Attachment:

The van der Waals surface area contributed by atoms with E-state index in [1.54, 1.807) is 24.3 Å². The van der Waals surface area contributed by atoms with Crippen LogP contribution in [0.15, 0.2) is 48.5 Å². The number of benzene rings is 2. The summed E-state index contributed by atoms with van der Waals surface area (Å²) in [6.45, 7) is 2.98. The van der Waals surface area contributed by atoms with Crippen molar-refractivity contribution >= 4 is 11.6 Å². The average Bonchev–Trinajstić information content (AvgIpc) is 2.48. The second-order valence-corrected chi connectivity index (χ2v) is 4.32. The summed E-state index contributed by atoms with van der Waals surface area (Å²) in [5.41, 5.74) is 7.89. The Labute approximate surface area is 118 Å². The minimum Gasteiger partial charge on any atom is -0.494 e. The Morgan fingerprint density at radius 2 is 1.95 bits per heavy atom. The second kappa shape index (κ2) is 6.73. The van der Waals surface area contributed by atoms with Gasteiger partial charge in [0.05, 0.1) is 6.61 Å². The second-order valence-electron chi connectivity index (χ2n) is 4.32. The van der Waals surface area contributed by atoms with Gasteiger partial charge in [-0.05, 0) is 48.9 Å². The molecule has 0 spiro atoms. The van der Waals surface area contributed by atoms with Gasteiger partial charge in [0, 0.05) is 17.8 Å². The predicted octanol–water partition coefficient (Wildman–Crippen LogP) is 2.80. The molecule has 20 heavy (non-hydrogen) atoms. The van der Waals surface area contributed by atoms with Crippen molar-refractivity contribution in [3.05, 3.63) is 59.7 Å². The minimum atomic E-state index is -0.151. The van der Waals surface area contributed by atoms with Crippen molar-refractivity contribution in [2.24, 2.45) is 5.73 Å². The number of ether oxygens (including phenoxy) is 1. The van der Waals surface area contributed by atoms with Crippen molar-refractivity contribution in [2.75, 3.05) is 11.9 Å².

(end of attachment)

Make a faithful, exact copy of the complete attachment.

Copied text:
The van der Waals surface area contributed by atoms with E-state index in [1.54, 1.807) is 24.3 Å². The van der Waals surface area contributed by atoms with Crippen LogP contribution in [0.15, 0.2) is 48.5 Å². The number of benzene rings is 2. The summed E-state index contributed by atoms with van der Waals surface area (Å²) in [6.45, 7) is 2.98. The van der Waals surface area contributed by atoms with Crippen molar-refractivity contribution >= 4 is 11.6 Å². The average Bonchev–Trinajstić information content (AvgIpc) is 2.48. The second-order valence-corrected chi connectivity index (χ2v) is 4.32. The summed E-state index contributed by atoms with van der Waals surface area (Å²) in [5.41, 5.74) is 7.89. The Labute approximate surface area is 118 Å². The minimum Gasteiger partial charge on any atom is -0.494 e. The Morgan fingerprint density at radius 2 is 1.95 bits per heavy atom. The second kappa shape index (κ2) is 6.73. The van der Waals surface area contributed by atoms with Gasteiger partial charge in [0.05, 0.1) is 6.61 Å². The second-order valence-electron chi connectivity index (χ2n) is 4.32. The van der Waals surface area contributed by atoms with Gasteiger partial charge in [-0.05, 0) is 48.9 Å². The molecule has 0 spiro atoms. The van der Waals surface area contributed by atoms with Gasteiger partial charge in [0, 0.05) is 17.8 Å². The predicted octanol–water partition coefficient (Wildman–Crippen LogP) is 2.80. The molecule has 20 heavy (non-hydrogen) atoms. The van der Waals surface area contributed by atoms with Crippen molar-refractivity contribution in [3.05, 3.63) is 59.7 Å². The minimum atomic E-state index is -0.151. The van der Waals surface area contributed by atoms with Crippen molar-refractivity contribution in [2.24, 2.45) is 5.73 Å². The number of ether oxygens (including phenoxy) is 1. The van der Waals surface area contributed by atoms with Crippen molar-refractivity contribution in [2.75, 3.05) is 11.9 Å².